AllSeq was recently at Illumina HQ to get a sneak peek at their new NextSeq 500. We’ve already listed all of the specs and given our opinion on how we think this new platform fits into Illumina’s lineup and the broader market, but this was our first chance to see it in action.
It’s clear that a lot of attention was paid during the design of this instrument. It’s been built to maximize the ease of use (apparently even easier than the MiSeq), it’s got its own chemistry (more than just the two dye thing – hopefully we’ll learn more at AGBT this week), and it even went through “sound branding” – think Intel commercials and a Mac booting up.
But the two things that stick out the most when you first see it have to do with size. First, the footprint is surprisingly small, even smaller than the MiSeq. It’s a little bit taller, but it’s kind of amazing that something that kicks out around 100Gb of data per day can be so small.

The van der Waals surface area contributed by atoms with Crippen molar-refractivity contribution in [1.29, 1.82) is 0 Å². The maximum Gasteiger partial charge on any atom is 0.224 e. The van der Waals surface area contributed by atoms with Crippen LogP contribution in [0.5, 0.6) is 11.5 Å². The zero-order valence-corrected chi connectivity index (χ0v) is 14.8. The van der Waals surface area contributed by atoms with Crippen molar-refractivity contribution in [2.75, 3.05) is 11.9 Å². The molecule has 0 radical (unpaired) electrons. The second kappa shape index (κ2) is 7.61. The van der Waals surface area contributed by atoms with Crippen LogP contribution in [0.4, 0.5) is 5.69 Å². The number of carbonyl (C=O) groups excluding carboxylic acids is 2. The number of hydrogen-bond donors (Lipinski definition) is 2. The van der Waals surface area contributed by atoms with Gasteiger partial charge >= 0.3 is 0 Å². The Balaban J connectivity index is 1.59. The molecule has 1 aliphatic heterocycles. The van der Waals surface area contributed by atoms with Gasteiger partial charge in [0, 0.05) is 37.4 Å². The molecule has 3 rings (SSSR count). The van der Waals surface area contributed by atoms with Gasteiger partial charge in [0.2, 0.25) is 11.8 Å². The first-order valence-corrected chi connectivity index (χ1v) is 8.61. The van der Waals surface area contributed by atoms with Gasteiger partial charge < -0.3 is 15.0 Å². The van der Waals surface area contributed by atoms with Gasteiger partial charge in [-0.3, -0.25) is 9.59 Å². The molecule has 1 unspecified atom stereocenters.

Second, the flow cell is big. Bigger than big, it’s huge! Our photo below includes both a MiSeq flow cell and a HiSeq (rapid mode) flow cell for scale. It’s massive and feels quite substantial in your hand.
Despite what it looks like, this large flow cell has only one effective ‘lane’. What look like four lanes are all connected, so it’s built for only one sample at a time (with multiple samples possible via multiplexing). The cluster density is quite low, at about 1/4th to 1/6th that of the HiSeq. That, along with large clusters, helps the system get by with less expensive optics. However, it does make you wonder if we’ll see density improvements in the future.
For what it’s worth, we also had a look at a new HiSeq X instrument. But as exciting as that instrument is, the looks were a bit of a letdown. It has the same footprint as the HiSeq 2500 and, as it was being used in an Illumina test lab, it even had the old 2500 skin.